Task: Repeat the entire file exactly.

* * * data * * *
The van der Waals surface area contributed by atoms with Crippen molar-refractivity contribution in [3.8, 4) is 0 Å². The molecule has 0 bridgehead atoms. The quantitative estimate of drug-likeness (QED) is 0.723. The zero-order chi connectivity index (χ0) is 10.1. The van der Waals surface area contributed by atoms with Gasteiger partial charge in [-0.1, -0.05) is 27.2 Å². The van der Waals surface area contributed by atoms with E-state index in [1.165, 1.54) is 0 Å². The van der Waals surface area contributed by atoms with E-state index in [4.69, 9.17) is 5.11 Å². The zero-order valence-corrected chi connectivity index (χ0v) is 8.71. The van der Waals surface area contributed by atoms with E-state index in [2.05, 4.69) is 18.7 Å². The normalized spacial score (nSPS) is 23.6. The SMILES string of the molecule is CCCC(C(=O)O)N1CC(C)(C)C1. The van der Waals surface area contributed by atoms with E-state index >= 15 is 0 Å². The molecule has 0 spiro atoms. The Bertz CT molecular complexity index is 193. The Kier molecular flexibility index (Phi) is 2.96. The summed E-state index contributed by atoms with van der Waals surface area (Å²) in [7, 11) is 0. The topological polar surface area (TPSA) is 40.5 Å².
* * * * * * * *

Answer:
The van der Waals surface area contributed by atoms with Crippen molar-refractivity contribution in [3.8, 4) is 0 Å². The molecule has 0 bridgehead atoms. The quantitative estimate of drug-likeness (QED) is 0.723. The zero-order chi connectivity index (χ0) is 10.1. The van der Waals surface area contributed by atoms with Gasteiger partial charge in [-0.1, -0.05) is 27.2 Å². The van der Waals surface area contributed by atoms with E-state index in [1.165, 1.54) is 0 Å². The van der Waals surface area contributed by atoms with E-state index in [4.69, 9.17) is 5.11 Å². The zero-order valence-corrected chi connectivity index (χ0v) is 8.71. The van der Waals surface area contributed by atoms with E-state index in [2.05, 4.69) is 18.7 Å². The normalized spacial score (nSPS) is 23.6. The SMILES string of the molecule is CCCC(C(=O)O)N1CC(C)(C)C1. The van der Waals surface area contributed by atoms with E-state index >= 15 is 0 Å². The molecule has 0 spiro atoms. The Bertz CT molecular complexity index is 193. The Kier molecular flexibility index (Phi) is 2.96. The summed E-state index contributed by atoms with van der Waals surface area (Å²) in [7, 11) is 0. The topological polar surface area (TPSA) is 40.5 Å².